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Star-Bulletin Sports

Monday, January 24, 2000

By George F. Lee, Star-Bulletin
Hula Bowl fans crowd the Maui Mall in Wailuku looking
for autographs from their favorite college football stars.

Mad for Maui

The Valley Island's aggressive
approach and 'can-do' attitude
has helped it become a preferred
destination for high-profile
sporting events

Rule change may hit Maui Invitational
Senior drain hurting Hula Bowl

By Paul Arnett


WAILUKU -- Grant Teaff was attending a prayer breakfast for Gov. Ben Cayetano when former Maui Mayor Linda Lingle leaned in for the kill.

It was a fitting setting for Teaff, who has lived comfortably in Waco, Texas -- the bright buckle of the Bible belt -- for years. But as unexpected as a "Hail Mary, Full of Grace" in the sermon of a Southern Baptist preacher.

"I'll never forget it," said Teaff, the former Baylor University head coach and current executive director of the American Football Coaches Association. "I'm about to give a prayer for the people of Hawaii when she whispers in my ear, 'How about bringing the Hula Bowl to Maui?'

By George F. Lee, Star-Bulletin
Mercedes Championships: For the past two years,
the PGA Tour began its season with the Mercedes Championships
at Kapalua on the famed Plantation Course. Some wondered if
this move was a wise one for the Tour. Those doubts were silenced
two weeks ago when Tiger Woods beat Ernie Els in a playoff.
It was the highest-rated golf event in ESPN-TV history.

"Well, I was taken aback because it was something I had never even considered. But after seeing what had happened to this fine game and the decline of interest on Oahu, we took a trip to Maui and fell in love with the place."

Maui mayor James Kimo Apana should put Teaff's thoughts in a travel brochure to help sell the most marketable island in the chain.

Not only did Maui save the Hula Bowl from a certain death four years ago, it's $2.9 million Mercedes Championships is the opening act on the PGA Tour, the Kaanapali Classic is the grand-daddy of Senior PGA Tour events in the state and the Maui Invitational is the NCAA's premier preseason basketball tournament.

"It's amazing what you are dealing with when you come here," Bowl Games Hawaii chief executive officer Lenny Klompus said. "It's the 'can-do' attitude that I love. You ask them to do something and they go out of their way to try to get it done."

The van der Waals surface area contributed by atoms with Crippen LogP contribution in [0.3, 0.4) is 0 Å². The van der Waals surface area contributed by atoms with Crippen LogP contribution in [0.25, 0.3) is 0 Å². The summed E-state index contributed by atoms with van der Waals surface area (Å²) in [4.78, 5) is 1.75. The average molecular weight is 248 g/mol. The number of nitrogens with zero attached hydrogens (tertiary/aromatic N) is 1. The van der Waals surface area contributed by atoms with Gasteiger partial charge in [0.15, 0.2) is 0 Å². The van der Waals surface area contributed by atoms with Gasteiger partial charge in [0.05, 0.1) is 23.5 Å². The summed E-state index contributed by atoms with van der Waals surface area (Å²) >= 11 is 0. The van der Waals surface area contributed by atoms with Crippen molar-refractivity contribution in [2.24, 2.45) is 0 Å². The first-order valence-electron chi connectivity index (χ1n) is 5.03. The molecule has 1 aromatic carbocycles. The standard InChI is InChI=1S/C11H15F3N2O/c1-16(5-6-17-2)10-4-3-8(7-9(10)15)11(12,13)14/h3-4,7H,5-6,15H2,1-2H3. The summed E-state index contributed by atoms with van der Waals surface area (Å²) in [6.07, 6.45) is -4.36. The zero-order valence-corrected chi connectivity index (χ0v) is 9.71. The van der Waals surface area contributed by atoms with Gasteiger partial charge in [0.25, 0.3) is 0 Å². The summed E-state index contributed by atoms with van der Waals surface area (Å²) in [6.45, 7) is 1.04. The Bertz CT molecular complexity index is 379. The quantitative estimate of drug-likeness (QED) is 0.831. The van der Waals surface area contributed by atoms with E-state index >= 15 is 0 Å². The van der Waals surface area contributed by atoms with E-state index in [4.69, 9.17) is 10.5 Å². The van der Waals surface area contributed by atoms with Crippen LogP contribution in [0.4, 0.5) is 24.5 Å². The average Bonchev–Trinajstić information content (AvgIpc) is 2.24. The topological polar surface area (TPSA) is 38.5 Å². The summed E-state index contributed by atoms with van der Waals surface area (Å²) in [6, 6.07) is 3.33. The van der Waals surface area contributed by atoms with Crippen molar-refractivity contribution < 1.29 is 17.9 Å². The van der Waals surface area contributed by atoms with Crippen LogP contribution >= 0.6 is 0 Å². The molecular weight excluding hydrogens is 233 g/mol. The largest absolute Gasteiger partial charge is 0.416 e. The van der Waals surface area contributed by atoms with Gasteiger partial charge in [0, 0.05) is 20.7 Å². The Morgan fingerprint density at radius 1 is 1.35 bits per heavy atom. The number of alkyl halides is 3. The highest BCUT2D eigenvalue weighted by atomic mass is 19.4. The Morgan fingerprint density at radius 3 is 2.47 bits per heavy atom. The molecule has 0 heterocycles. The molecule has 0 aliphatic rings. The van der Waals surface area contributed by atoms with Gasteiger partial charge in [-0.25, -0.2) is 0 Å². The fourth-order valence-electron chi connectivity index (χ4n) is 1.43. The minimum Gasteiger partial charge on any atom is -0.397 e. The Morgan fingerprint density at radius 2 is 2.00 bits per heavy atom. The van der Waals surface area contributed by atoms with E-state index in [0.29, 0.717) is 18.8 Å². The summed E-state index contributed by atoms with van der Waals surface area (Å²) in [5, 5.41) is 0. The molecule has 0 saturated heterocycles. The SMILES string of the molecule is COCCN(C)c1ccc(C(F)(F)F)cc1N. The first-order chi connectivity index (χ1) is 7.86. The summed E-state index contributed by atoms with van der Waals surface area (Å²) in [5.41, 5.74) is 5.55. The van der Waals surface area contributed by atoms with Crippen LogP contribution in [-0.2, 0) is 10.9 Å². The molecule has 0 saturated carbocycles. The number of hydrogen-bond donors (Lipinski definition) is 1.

And it doesn't end with only these major national events.

Granted, the Maui Marathon isn't on the scale of its Honolulu counterpart and perhaps it shouldn't be. The field was limited to 2,500 participants and is already full.

By George F. Lee, Star-Bulletin
Maui Invitational: In 1984, Chaminade University
officials got a wild idea to bring over some of the nation's
top collegiate basketball talent. Oh sure, the University of
Hawaii's Rainbow Classic was the main event in those days.
But through the years, the Maui Classic transformed into the
Maui Invitational, played in the Lahaina Civic Center, and is
one of the major preseason tournaments in the NCAA.

There are also major surfing and windsurfing events held here. Even the local high school sports hit new heights this past fall, hosting a state playoff football game between Farrington and Baldwin. It drew a crowd of nearly 10,000 at Maui's War Memorial Stadium.

High school state officials have been so impressed with Maui's efforts, the boys' high school state baseball tournament is here this spring. It's only the second time it has been held off Oahu and is one of nine high school state events Maui hosts this year.

"Obviously, we're very proud of the way our people have responded to the challenges of hosting these varied events," Maui Mayor Apana said. "We would like to expand our sports interests by asking a major LPGA or Japanese women's golf tournament to be played here.

"We're also looking into hosting some kind of national professional tennis event. We'd like to attract the players this time of year, either before the Australian Open or after. We think we're a perfect stop along the way.''